The National Institutes of Health (NIH) recently released a series of 10 guiding principles for the provision of healthcare in the treatment of diabetes, which are expected to be clinically useful in both the management of the disease and its prevention. The Guiding Principles for the Care of People With or at Risk for Diabetes document was presented by the National Diabetes Education Program (NDEP) to address the identification of the disease, self-management support, physical activity, and blood glucose control among other topics.
“There are a lot of diabetes guidelines out there, and practitioners and patients can get confused about which they should follow,” explained the director of the Division of Diabetes, Endocrinology and Metabolic Diseases in the National Institute of Diabetes and Digestive and Kidney Diseases (NIDDK), part of the National Institutes of Health, Judith Fradkin, M.D. “With these Guiding Principles, we aren’t creating new guidelines, but clarifying where there is general agreement across myriad diabetes guidelines. Guiding Principles represents a set of sound practices. Our goal in developing this resource is to help clinicians help their patients with diabetes.”
The guiding principles were released in the hope of improving the quality of life and reducing the burden of the more than 29 million Americans who currently live with diabetes, as well as the other 86 million with prediabetes. The NDEP is a partnership of both the NIH and the Centers for Disease Control and Prevention, and the program has more than 200 partners in order to provide materials and resources not only to healthcare professionals, but also to the general public, patients, and business professionals.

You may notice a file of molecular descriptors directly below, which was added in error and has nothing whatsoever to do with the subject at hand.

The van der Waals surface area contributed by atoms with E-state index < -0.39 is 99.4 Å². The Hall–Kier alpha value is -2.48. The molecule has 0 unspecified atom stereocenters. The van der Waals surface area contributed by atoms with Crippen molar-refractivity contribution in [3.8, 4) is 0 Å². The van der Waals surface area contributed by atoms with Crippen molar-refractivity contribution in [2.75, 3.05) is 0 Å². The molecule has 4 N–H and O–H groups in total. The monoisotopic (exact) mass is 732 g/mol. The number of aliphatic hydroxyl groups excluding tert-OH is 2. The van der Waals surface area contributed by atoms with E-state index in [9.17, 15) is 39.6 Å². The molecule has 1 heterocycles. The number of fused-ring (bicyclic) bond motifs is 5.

“Guiding Principles is the result of a major collaborative effort from a varied group of experts who are committed to improving the care for people with or at risk for diabetes,” added the NIDDK Director Griffin P. Rodgers, M.D., about the document that had already been supported by more than a dozen of federal agencies and professional organizations. “These principles represent the cornerstone of diabetes management and prevention.”
As a division of the NIH, the NIDDK is responsible for conducting and supporting research not only on diabetes, but also on other endocrine and metabolic diseases, as well as digestive diseases, nutrition, obesity, kidney, urologic and hematologic diseases. Therefore, the work of the institute is dedicated to reducing the burden of a wide spectrum of the most common, severe, and disabling diseases that affect Americans of all ages and ethnicities.